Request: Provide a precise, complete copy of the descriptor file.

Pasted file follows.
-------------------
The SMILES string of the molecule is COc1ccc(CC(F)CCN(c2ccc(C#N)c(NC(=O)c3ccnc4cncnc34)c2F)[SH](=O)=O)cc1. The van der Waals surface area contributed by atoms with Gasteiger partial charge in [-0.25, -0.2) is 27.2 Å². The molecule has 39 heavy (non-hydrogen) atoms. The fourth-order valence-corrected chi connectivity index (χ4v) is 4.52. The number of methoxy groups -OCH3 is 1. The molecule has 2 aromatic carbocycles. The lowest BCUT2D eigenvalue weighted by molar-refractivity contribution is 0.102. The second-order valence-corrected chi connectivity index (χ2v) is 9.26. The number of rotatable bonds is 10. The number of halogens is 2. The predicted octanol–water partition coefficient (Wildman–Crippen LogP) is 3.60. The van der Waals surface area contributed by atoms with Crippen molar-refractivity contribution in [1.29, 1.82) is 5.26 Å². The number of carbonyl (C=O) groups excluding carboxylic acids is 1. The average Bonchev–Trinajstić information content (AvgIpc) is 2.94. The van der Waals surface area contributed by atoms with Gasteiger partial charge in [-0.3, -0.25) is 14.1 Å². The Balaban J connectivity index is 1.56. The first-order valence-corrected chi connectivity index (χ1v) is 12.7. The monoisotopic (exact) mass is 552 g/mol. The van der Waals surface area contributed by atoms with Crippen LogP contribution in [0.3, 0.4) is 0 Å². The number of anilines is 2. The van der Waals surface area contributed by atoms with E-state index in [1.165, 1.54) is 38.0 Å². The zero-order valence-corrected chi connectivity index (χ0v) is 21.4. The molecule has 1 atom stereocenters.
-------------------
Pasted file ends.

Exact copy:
The SMILES string of the molecule is COc1ccc(CC(F)CCN(c2ccc(C#N)c(NC(=O)c3ccnc4cncnc34)c2F)[SH](=O)=O)cc1. The van der Waals surface area contributed by atoms with Gasteiger partial charge in [-0.25, -0.2) is 27.2 Å². The molecule has 39 heavy (non-hydrogen) atoms. The fourth-order valence-corrected chi connectivity index (χ4v) is 4.52. The number of methoxy groups -OCH3 is 1. The molecule has 2 aromatic carbocycles. The lowest BCUT2D eigenvalue weighted by molar-refractivity contribution is 0.102. The second-order valence-corrected chi connectivity index (χ2v) is 9.26. The number of rotatable bonds is 10. The number of halogens is 2. The predicted octanol–water partition coefficient (Wildman–Crippen LogP) is 3.60. The van der Waals surface area contributed by atoms with Crippen molar-refractivity contribution in [1.29, 1.82) is 5.26 Å². The number of carbonyl (C=O) groups excluding carboxylic acids is 1. The average Bonchev–Trinajstić information content (AvgIpc) is 2.94. The van der Waals surface area contributed by atoms with Gasteiger partial charge in [-0.3, -0.25) is 14.1 Å². The Balaban J connectivity index is 1.56. The first-order valence-corrected chi connectivity index (χ1v) is 12.7. The monoisotopic (exact) mass is 552 g/mol. The van der Waals surface area contributed by atoms with Crippen LogP contribution in [0.3, 0.4) is 0 Å². The number of anilines is 2. The van der Waals surface area contributed by atoms with E-state index in [1.165, 1.54) is 38.0 Å². The zero-order valence-corrected chi connectivity index (χ0v) is 21.4. The molecule has 1 atom stereocenters.